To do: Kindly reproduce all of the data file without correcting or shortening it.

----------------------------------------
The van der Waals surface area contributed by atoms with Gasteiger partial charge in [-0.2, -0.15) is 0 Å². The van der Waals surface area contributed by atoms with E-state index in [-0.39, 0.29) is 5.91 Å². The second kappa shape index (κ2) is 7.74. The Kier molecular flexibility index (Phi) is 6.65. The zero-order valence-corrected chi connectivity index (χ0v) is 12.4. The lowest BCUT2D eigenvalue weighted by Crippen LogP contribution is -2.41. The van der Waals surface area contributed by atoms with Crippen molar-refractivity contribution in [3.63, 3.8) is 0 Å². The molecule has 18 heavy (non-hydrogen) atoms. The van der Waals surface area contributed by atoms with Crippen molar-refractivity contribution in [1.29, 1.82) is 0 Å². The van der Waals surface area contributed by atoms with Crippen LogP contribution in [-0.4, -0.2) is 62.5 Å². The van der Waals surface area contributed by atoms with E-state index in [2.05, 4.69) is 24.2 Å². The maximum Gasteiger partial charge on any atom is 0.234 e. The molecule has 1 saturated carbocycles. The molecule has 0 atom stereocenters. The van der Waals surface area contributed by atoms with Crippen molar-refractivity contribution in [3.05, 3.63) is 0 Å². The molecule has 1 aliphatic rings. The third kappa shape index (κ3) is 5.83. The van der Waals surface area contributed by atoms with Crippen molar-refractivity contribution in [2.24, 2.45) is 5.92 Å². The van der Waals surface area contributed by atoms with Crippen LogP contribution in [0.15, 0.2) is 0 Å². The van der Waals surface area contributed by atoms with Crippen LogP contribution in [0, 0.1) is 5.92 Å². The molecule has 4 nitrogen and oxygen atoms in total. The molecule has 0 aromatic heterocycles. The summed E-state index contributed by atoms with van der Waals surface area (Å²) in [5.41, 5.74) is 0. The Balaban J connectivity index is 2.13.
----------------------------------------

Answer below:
The van der Waals surface area contributed by atoms with Gasteiger partial charge in [-0.2, -0.15) is 0 Å². The van der Waals surface area contributed by atoms with E-state index in [-0.39, 0.29) is 5.91 Å². The second kappa shape index (κ2) is 7.74. The Kier molecular flexibility index (Phi) is 6.65. The zero-order valence-corrected chi connectivity index (χ0v) is 12.4. The lowest BCUT2D eigenvalue weighted by Crippen LogP contribution is -2.41. The van der Waals surface area contributed by atoms with Crippen molar-refractivity contribution in [3.63, 3.8) is 0 Å². The molecule has 18 heavy (non-hydrogen) atoms. The van der Waals surface area contributed by atoms with Crippen molar-refractivity contribution in [1.29, 1.82) is 0 Å². The van der Waals surface area contributed by atoms with Crippen LogP contribution in [-0.4, -0.2) is 62.5 Å². The van der Waals surface area contributed by atoms with E-state index in [2.05, 4.69) is 24.2 Å². The maximum Gasteiger partial charge on any atom is 0.234 e. The molecule has 1 saturated carbocycles. The molecule has 0 atom stereocenters. The van der Waals surface area contributed by atoms with Crippen molar-refractivity contribution in [3.05, 3.63) is 0 Å². The molecule has 1 aliphatic rings. The third kappa shape index (κ3) is 5.83. The van der Waals surface area contributed by atoms with Crippen molar-refractivity contribution in [2.24, 2.45) is 5.92 Å². The van der Waals surface area contributed by atoms with Crippen LogP contribution in [0.15, 0.2) is 0 Å². The van der Waals surface area contributed by atoms with Crippen LogP contribution in [0, 0.1) is 5.92 Å². The molecule has 4 nitrogen and oxygen atoms in total. The molecule has 0 aromatic heterocycles. The summed E-state index contributed by atoms with van der Waals surface area (Å²) in [5.41, 5.74) is 0. The Balaban J connectivity index is 2.13.